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Article
November 24, 1993

Mortality by Hispanic Status in the United States

Author Affiliations

From the Epidemiology and Biometry Program, National Heart, Lung, and Blood Institute, National Institutes of Health, Bethesda, Md (Dr Sorlie and Mr Rogot); and the Bureau of the Census, Suitland, Md (Mr Backlund and Dr Johnson).

JAMA. 1993;270(20):2464-2468. doi:10.1001/jama.1993.03510200070034
Abstract

Objective.  —To compare all-cause and cause-specific mortality rates between Hispanic and non-Hispanic groups and estimate the effect of family income, place of birth, and place of residence on these rates.

Design.  —Cohort study using national survey data matched to the National Death Index, with a mortality follow-up period of 9 years.

Setting.  —The noninstitutionalized population of the United States.

Participants.  —Approximately 700000 respondents (aged 25 years or older), including 40 000 Hispanics, to national surveys conducted by the US Bureau of the Census (Current Population Surveys).

Outcome Measures.  —All causes and underlying cause of death, coded from the death certificate, occurring between 1979 and 1987.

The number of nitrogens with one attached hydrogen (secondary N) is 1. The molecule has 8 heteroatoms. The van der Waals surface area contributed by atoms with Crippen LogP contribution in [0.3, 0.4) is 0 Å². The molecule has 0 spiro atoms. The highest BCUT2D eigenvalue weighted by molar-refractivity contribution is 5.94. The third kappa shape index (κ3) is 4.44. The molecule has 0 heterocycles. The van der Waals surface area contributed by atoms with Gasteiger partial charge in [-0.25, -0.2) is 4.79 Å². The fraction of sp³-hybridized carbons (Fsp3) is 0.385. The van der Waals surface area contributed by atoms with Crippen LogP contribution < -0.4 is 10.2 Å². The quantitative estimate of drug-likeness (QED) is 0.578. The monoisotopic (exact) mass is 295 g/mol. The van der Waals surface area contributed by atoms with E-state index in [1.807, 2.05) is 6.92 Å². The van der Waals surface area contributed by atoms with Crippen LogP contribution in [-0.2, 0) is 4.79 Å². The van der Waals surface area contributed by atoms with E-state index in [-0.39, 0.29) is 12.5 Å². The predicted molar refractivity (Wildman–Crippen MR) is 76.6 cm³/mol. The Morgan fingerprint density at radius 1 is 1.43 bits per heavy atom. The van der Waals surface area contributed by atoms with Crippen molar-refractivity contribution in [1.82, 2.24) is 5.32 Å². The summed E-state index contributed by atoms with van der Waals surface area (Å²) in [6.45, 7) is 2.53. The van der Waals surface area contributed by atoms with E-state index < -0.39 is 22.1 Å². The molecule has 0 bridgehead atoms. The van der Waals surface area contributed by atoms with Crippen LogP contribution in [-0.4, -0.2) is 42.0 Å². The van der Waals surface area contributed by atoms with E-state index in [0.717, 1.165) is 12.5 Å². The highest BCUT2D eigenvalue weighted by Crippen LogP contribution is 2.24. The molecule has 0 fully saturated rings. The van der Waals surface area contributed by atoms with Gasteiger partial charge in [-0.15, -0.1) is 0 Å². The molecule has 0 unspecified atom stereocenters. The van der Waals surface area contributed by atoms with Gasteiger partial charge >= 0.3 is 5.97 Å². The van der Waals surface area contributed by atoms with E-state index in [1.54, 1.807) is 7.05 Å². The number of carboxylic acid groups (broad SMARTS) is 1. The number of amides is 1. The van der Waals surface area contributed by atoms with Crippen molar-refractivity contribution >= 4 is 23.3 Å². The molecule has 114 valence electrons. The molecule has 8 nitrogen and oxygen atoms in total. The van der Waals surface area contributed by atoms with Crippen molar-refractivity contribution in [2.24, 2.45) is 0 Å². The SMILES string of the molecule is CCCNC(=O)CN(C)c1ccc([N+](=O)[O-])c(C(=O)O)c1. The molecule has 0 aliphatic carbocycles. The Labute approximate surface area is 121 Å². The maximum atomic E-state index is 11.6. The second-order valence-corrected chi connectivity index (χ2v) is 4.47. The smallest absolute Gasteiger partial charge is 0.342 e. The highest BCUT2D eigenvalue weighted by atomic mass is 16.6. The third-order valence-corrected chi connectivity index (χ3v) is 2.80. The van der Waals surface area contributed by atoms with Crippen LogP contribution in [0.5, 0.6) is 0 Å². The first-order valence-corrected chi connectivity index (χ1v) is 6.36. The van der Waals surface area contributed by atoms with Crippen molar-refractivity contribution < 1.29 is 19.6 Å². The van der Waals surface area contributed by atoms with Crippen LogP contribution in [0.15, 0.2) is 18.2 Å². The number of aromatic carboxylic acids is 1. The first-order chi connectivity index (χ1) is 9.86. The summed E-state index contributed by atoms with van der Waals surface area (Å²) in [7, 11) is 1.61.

Results.  —Adjusting for age, Hispanics were shown to have lower mortality from all causes compared with non-Hispanics (standardized rate ratio [SRR], 0.74 for men, 0.82 for women), lower mortality from cancer (SRR, 0.69 for men, 0.61 for women), lower mortality from cardiovascular disease (SRR, 0.65 for men, 0.80 for women), higher mortality from diabetes (SRR, 1.86 for men, 2.38 for women), and higher mortality from homicide (SRR, 3.60 for men). After adjusting for differences in annual family income, the relative mortality ratios were even lower for Hispanics than non-Hispanics.

Conclusion.  —These data describe, in a large national cohort study, a lower mortality in Hispanics than in non-Hispanics. This mortality is particularly low after adjustment for differences in family income.(JAMA. 1993;270:2464-2468)

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